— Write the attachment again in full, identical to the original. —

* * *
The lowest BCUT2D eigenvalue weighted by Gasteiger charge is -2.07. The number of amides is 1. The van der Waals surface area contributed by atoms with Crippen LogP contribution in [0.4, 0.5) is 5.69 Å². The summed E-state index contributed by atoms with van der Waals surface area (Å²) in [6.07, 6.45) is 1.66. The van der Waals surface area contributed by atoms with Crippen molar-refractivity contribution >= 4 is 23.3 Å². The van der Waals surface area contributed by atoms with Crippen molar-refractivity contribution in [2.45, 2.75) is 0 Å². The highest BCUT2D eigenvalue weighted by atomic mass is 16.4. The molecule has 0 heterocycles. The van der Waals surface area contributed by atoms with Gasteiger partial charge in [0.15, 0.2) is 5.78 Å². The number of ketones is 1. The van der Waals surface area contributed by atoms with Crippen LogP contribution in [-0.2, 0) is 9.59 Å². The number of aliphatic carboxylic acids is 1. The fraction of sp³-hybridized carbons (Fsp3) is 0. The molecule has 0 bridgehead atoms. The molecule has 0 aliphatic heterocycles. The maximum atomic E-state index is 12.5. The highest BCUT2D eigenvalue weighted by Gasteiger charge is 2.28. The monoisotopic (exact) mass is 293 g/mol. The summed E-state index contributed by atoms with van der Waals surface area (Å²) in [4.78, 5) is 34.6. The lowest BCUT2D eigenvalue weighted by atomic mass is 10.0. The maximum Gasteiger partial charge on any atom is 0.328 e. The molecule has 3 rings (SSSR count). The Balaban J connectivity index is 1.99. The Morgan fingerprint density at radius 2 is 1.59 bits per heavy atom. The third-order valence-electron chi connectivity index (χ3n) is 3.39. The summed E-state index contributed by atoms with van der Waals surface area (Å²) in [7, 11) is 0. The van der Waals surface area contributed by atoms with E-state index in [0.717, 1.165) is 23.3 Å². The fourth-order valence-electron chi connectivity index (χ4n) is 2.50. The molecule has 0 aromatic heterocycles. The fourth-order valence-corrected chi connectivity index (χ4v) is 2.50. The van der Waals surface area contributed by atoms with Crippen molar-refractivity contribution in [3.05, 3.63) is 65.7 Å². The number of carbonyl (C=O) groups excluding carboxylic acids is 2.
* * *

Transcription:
The lowest BCUT2D eigenvalue weighted by Gasteiger charge is -2.07. The number of amides is 1. The van der Waals surface area contributed by atoms with Crippen LogP contribution in [0.4, 0.5) is 5.69 Å². The summed E-state index contributed by atoms with van der Waals surface area (Å²) in [6.07, 6.45) is 1.66. The van der Waals surface area contributed by atoms with Crippen molar-refractivity contribution >= 4 is 23.3 Å². The van der Waals surface area contributed by atoms with Crippen molar-refractivity contribution in [2.45, 2.75) is 0 Å². The highest BCUT2D eigenvalue weighted by atomic mass is 16.4. The molecule has 0 heterocycles. The van der Waals surface area contributed by atoms with Gasteiger partial charge in [0.15, 0.2) is 5.78 Å². The number of ketones is 1. The van der Waals surface area contributed by atoms with Crippen LogP contribution in [-0.2, 0) is 9.59 Å². The number of aliphatic carboxylic acids is 1. The fraction of sp³-hybridized carbons (Fsp3) is 0. The molecule has 0 bridgehead atoms. The molecule has 0 aliphatic heterocycles. The maximum atomic E-state index is 12.5. The highest BCUT2D eigenvalue weighted by Gasteiger charge is 2.28. The monoisotopic (exact) mass is 293 g/mol. The summed E-state index contributed by atoms with van der Waals surface area (Å²) in [4.78, 5) is 34.6. The lowest BCUT2D eigenvalue weighted by atomic mass is 10.0. The maximum Gasteiger partial charge on any atom is 0.328 e. The molecule has 3 rings (SSSR count). The Balaban J connectivity index is 1.99. The Morgan fingerprint density at radius 2 is 1.59 bits per heavy atom. The third-order valence-electron chi connectivity index (χ3n) is 3.39. The summed E-state index contributed by atoms with van der Waals surface area (Å²) in [7, 11) is 0. The van der Waals surface area contributed by atoms with E-state index in [0.717, 1.165) is 23.3 Å². The fourth-order valence-electron chi connectivity index (χ4n) is 2.50. The molecule has 0 aromatic heterocycles. The fourth-order valence-corrected chi connectivity index (χ4v) is 2.50. The van der Waals surface area contributed by atoms with Crippen molar-refractivity contribution in [3.05, 3.63) is 65.7 Å². The number of carbonyl (C=O) groups excluding carboxylic acids is 2.